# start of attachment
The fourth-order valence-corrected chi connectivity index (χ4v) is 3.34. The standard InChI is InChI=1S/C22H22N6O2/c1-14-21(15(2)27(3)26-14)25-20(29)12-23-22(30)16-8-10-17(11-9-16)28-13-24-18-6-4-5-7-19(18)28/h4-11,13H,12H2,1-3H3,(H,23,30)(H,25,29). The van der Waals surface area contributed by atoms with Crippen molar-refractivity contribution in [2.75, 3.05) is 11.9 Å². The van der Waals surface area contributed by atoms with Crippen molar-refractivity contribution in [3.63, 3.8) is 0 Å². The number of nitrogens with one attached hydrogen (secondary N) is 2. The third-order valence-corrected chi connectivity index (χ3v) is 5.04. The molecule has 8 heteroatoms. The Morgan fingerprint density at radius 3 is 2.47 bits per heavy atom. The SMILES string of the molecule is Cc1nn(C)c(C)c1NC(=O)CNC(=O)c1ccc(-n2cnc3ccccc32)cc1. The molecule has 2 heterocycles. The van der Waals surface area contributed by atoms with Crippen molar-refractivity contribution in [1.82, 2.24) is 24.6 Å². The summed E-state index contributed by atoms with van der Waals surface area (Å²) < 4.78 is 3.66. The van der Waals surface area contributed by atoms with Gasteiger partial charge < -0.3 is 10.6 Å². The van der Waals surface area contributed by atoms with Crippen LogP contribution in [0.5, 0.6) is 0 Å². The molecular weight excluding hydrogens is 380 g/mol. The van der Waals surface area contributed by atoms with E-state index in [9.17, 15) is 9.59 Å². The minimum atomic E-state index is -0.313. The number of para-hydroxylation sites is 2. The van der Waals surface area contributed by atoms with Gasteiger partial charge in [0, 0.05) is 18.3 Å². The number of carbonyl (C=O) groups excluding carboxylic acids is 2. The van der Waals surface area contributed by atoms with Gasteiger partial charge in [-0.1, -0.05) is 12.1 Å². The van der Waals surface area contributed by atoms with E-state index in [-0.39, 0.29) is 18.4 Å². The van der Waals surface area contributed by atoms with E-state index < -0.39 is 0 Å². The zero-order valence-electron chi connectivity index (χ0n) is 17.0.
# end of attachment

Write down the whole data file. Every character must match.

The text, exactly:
The fourth-order valence-corrected chi connectivity index (χ4v) is 3.34. The standard InChI is InChI=1S/C22H22N6O2/c1-14-21(15(2)27(3)26-14)25-20(29)12-23-22(30)16-8-10-17(11-9-16)28-13-24-18-6-4-5-7-19(18)28/h4-11,13H,12H2,1-3H3,(H,23,30)(H,25,29). The van der Waals surface area contributed by atoms with Crippen molar-refractivity contribution in [2.75, 3.05) is 11.9 Å². The van der Waals surface area contributed by atoms with Crippen molar-refractivity contribution in [3.63, 3.8) is 0 Å². The number of nitrogens with one attached hydrogen (secondary N) is 2. The third-order valence-corrected chi connectivity index (χ3v) is 5.04. The molecule has 8 heteroatoms. The Morgan fingerprint density at radius 3 is 2.47 bits per heavy atom. The SMILES string of the molecule is Cc1nn(C)c(C)c1NC(=O)CNC(=O)c1ccc(-n2cnc3ccccc32)cc1. The molecule has 2 heterocycles. The van der Waals surface area contributed by atoms with Crippen molar-refractivity contribution in [1.82, 2.24) is 24.6 Å². The summed E-state index contributed by atoms with van der Waals surface area (Å²) < 4.78 is 3.66. The van der Waals surface area contributed by atoms with Gasteiger partial charge < -0.3 is 10.6 Å². The van der Waals surface area contributed by atoms with Crippen LogP contribution in [0.5, 0.6) is 0 Å². The molecular weight excluding hydrogens is 380 g/mol. The van der Waals surface area contributed by atoms with E-state index in [9.17, 15) is 9.59 Å². The minimum atomic E-state index is -0.313. The number of para-hydroxylation sites is 2. The van der Waals surface area contributed by atoms with Gasteiger partial charge in [0, 0.05) is 18.3 Å². The number of carbonyl (C=O) groups excluding carboxylic acids is 2. The van der Waals surface area contributed by atoms with Gasteiger partial charge in [-0.1, -0.05) is 12.1 Å². The van der Waals surface area contributed by atoms with E-state index in [-0.39, 0.29) is 18.4 Å². The van der Waals surface area contributed by atoms with E-state index < -0.39 is 0 Å². The zero-order valence-electron chi connectivity index (χ0n) is 17.0.